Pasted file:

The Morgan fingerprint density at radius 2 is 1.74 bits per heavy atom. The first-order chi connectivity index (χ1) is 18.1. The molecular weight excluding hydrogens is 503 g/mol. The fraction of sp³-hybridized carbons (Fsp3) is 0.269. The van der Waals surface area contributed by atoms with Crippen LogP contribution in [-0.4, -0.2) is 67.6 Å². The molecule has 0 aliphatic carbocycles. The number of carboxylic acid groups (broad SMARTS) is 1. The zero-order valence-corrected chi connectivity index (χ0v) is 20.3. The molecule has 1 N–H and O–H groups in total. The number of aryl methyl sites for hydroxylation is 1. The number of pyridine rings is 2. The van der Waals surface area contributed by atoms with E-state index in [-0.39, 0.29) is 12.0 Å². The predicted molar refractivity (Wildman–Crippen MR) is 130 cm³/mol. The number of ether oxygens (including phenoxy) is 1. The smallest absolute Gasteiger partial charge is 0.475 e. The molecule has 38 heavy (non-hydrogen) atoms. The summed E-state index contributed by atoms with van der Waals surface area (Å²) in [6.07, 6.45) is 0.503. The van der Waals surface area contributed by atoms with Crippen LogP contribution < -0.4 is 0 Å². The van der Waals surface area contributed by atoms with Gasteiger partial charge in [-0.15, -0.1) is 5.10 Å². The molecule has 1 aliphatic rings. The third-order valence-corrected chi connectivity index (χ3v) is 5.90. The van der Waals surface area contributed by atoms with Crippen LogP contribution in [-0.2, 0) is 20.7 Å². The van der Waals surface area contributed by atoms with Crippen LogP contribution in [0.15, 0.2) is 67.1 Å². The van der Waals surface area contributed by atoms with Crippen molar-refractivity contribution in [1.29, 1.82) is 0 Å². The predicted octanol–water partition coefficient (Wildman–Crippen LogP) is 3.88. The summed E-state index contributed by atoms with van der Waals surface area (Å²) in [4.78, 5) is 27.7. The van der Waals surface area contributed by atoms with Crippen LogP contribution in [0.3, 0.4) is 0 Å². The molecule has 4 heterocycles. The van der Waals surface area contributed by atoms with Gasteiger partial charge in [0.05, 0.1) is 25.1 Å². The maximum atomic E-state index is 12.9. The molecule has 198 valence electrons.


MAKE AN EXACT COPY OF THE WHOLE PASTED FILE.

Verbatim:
The Morgan fingerprint density at radius 2 is 1.74 bits per heavy atom. The first-order chi connectivity index (χ1) is 18.1. The molecular weight excluding hydrogens is 503 g/mol. The fraction of sp³-hybridized carbons (Fsp3) is 0.269. The van der Waals surface area contributed by atoms with Crippen LogP contribution in [-0.4, -0.2) is 67.6 Å². The molecule has 0 aliphatic carbocycles. The number of carboxylic acid groups (broad SMARTS) is 1. The zero-order valence-corrected chi connectivity index (χ0v) is 20.3. The molecule has 1 N–H and O–H groups in total. The number of aryl methyl sites for hydroxylation is 1. The number of pyridine rings is 2. The van der Waals surface area contributed by atoms with E-state index in [-0.39, 0.29) is 12.0 Å². The predicted molar refractivity (Wildman–Crippen MR) is 130 cm³/mol. The number of ether oxygens (including phenoxy) is 1. The smallest absolute Gasteiger partial charge is 0.475 e. The molecule has 38 heavy (non-hydrogen) atoms. The summed E-state index contributed by atoms with van der Waals surface area (Å²) in [6.07, 6.45) is 0.503. The van der Waals surface area contributed by atoms with Crippen LogP contribution < -0.4 is 0 Å². The van der Waals surface area contributed by atoms with Gasteiger partial charge in [-0.15, -0.1) is 5.10 Å². The molecule has 1 aliphatic rings. The third-order valence-corrected chi connectivity index (χ3v) is 5.90. The van der Waals surface area contributed by atoms with Crippen LogP contribution in [-0.2, 0) is 20.7 Å². The van der Waals surface area contributed by atoms with Crippen LogP contribution in [0.15, 0.2) is 67.1 Å². The van der Waals surface area contributed by atoms with Crippen molar-refractivity contribution in [1.29, 1.82) is 0 Å². The predicted octanol–water partition coefficient (Wildman–Crippen LogP) is 3.88. The summed E-state index contributed by atoms with van der Waals surface area (Å²) in [4.78, 5) is 27.7. The van der Waals surface area contributed by atoms with Crippen LogP contribution in [0.3, 0.4) is 0 Å². The molecule has 4 heterocycles. The van der Waals surface area contributed by atoms with Gasteiger partial charge in [0.05, 0.1) is 25.1 Å². The maximum atomic E-state index is 12.9. The molecule has 198 valence electrons.